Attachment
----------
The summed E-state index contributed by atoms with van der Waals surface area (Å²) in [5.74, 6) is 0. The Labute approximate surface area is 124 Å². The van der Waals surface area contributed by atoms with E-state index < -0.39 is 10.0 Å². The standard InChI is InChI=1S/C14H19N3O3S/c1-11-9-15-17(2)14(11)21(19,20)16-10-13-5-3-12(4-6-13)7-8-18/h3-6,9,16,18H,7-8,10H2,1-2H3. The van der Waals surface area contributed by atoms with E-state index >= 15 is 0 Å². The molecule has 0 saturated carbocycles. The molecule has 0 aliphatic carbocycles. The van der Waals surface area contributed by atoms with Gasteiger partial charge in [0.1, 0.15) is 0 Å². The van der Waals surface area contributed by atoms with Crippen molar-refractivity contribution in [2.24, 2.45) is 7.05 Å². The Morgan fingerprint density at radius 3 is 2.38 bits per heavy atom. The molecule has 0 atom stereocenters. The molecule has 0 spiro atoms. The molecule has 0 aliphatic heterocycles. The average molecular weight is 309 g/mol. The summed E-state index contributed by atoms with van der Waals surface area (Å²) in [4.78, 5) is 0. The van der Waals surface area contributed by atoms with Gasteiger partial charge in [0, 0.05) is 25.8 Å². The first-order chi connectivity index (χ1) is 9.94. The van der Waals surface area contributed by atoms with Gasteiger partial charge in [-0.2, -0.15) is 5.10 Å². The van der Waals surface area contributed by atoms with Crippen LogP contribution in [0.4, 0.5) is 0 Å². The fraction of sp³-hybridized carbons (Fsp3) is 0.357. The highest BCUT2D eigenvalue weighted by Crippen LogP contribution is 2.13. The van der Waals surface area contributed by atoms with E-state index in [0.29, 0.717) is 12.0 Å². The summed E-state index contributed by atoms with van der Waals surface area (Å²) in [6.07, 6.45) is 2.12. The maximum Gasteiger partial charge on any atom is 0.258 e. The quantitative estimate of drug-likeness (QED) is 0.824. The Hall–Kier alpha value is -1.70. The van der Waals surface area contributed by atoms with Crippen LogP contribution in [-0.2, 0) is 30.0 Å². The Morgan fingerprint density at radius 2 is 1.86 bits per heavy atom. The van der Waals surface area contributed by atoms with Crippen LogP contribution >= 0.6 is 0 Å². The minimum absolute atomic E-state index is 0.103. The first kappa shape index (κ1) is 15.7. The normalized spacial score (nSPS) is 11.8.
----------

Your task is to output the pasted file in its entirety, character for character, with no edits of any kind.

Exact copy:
The summed E-state index contributed by atoms with van der Waals surface area (Å²) in [5.74, 6) is 0. The Labute approximate surface area is 124 Å². The van der Waals surface area contributed by atoms with E-state index < -0.39 is 10.0 Å². The standard InChI is InChI=1S/C14H19N3O3S/c1-11-9-15-17(2)14(11)21(19,20)16-10-13-5-3-12(4-6-13)7-8-18/h3-6,9,16,18H,7-8,10H2,1-2H3. The van der Waals surface area contributed by atoms with E-state index >= 15 is 0 Å². The molecule has 0 saturated carbocycles. The molecule has 0 aliphatic carbocycles. The van der Waals surface area contributed by atoms with Gasteiger partial charge in [0.1, 0.15) is 0 Å². The van der Waals surface area contributed by atoms with Crippen molar-refractivity contribution in [2.24, 2.45) is 7.05 Å². The Morgan fingerprint density at radius 3 is 2.38 bits per heavy atom. The molecule has 0 atom stereocenters. The molecule has 0 spiro atoms. The molecule has 0 aliphatic heterocycles. The average molecular weight is 309 g/mol. The summed E-state index contributed by atoms with van der Waals surface area (Å²) in [4.78, 5) is 0. The van der Waals surface area contributed by atoms with Gasteiger partial charge in [0, 0.05) is 25.8 Å². The first-order chi connectivity index (χ1) is 9.94. The van der Waals surface area contributed by atoms with Gasteiger partial charge in [-0.2, -0.15) is 5.10 Å². The van der Waals surface area contributed by atoms with Crippen LogP contribution in [0.4, 0.5) is 0 Å². The fraction of sp³-hybridized carbons (Fsp3) is 0.357. The highest BCUT2D eigenvalue weighted by Crippen LogP contribution is 2.13. The van der Waals surface area contributed by atoms with E-state index in [0.29, 0.717) is 12.0 Å². The summed E-state index contributed by atoms with van der Waals surface area (Å²) in [6.07, 6.45) is 2.12. The maximum Gasteiger partial charge on any atom is 0.258 e. The quantitative estimate of drug-likeness (QED) is 0.824. The Hall–Kier alpha value is -1.70. The van der Waals surface area contributed by atoms with Crippen LogP contribution in [-0.2, 0) is 30.0 Å². The Morgan fingerprint density at radius 2 is 1.86 bits per heavy atom. The van der Waals surface area contributed by atoms with Crippen LogP contribution >= 0.6 is 0 Å². The minimum absolute atomic E-state index is 0.103. The first kappa shape index (κ1) is 15.7. The normalized spacial score (nSPS) is 11.8.